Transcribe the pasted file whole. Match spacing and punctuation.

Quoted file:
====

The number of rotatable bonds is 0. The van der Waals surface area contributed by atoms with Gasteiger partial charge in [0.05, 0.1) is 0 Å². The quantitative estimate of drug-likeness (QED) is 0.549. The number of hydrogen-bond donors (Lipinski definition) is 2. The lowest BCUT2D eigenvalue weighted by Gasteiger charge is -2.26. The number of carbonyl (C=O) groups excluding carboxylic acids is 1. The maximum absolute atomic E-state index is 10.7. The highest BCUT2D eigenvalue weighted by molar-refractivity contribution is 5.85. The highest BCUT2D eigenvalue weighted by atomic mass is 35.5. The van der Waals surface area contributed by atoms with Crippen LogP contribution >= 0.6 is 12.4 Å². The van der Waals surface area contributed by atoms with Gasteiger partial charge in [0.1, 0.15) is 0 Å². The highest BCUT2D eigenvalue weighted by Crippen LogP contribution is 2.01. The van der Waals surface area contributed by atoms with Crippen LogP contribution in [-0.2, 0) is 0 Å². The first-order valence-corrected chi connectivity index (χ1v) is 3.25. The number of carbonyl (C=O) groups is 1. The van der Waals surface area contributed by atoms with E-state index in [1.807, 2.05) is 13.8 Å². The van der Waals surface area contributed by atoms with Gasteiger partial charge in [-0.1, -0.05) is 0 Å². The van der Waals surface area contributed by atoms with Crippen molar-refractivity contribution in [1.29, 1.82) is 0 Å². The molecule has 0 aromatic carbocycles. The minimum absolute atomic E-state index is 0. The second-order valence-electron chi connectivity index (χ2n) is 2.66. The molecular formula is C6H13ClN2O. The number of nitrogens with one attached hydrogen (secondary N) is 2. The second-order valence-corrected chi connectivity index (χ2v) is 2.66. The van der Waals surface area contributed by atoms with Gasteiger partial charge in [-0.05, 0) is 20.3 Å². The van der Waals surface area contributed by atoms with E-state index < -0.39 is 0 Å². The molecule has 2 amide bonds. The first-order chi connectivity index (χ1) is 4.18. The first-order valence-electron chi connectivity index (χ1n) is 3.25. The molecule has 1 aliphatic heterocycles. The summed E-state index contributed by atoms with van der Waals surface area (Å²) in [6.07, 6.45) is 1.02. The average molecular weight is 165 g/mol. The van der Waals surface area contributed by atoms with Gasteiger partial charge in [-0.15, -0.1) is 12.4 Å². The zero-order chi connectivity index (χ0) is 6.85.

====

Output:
The number of rotatable bonds is 0. The van der Waals surface area contributed by atoms with Gasteiger partial charge in [0.05, 0.1) is 0 Å². The quantitative estimate of drug-likeness (QED) is 0.549. The number of hydrogen-bond donors (Lipinski definition) is 2. The lowest BCUT2D eigenvalue weighted by Gasteiger charge is -2.26. The number of carbonyl (C=O) groups excluding carboxylic acids is 1. The maximum absolute atomic E-state index is 10.7. The highest BCUT2D eigenvalue weighted by molar-refractivity contribution is 5.85. The highest BCUT2D eigenvalue weighted by atomic mass is 35.5. The van der Waals surface area contributed by atoms with Crippen LogP contribution >= 0.6 is 12.4 Å². The van der Waals surface area contributed by atoms with Gasteiger partial charge in [0.1, 0.15) is 0 Å². The highest BCUT2D eigenvalue weighted by Crippen LogP contribution is 2.01. The van der Waals surface area contributed by atoms with Crippen LogP contribution in [-0.2, 0) is 0 Å². The first-order valence-corrected chi connectivity index (χ1v) is 3.25. The number of carbonyl (C=O) groups is 1. The van der Waals surface area contributed by atoms with E-state index in [1.807, 2.05) is 13.8 Å². The van der Waals surface area contributed by atoms with Gasteiger partial charge in [-0.1, -0.05) is 0 Å². The van der Waals surface area contributed by atoms with Crippen molar-refractivity contribution in [1.29, 1.82) is 0 Å². The molecule has 0 aromatic carbocycles. The minimum absolute atomic E-state index is 0. The second-order valence-electron chi connectivity index (χ2n) is 2.66. The molecular formula is C6H13ClN2O. The number of nitrogens with one attached hydrogen (secondary N) is 2. The second-order valence-corrected chi connectivity index (χ2v) is 2.66. The van der Waals surface area contributed by atoms with Gasteiger partial charge in [-0.05, 0) is 20.3 Å². The van der Waals surface area contributed by atoms with E-state index < -0.39 is 0 Å². The molecule has 2 amide bonds. The first-order chi connectivity index (χ1) is 4.18. The first-order valence-electron chi connectivity index (χ1n) is 3.25. The molecule has 1 aliphatic heterocycles. The summed E-state index contributed by atoms with van der Waals surface area (Å²) in [6.07, 6.45) is 1.02. The average molecular weight is 165 g/mol. The van der Waals surface area contributed by atoms with Gasteiger partial charge in [-0.15, -0.1) is 12.4 Å². The zero-order chi connectivity index (χ0) is 6.85.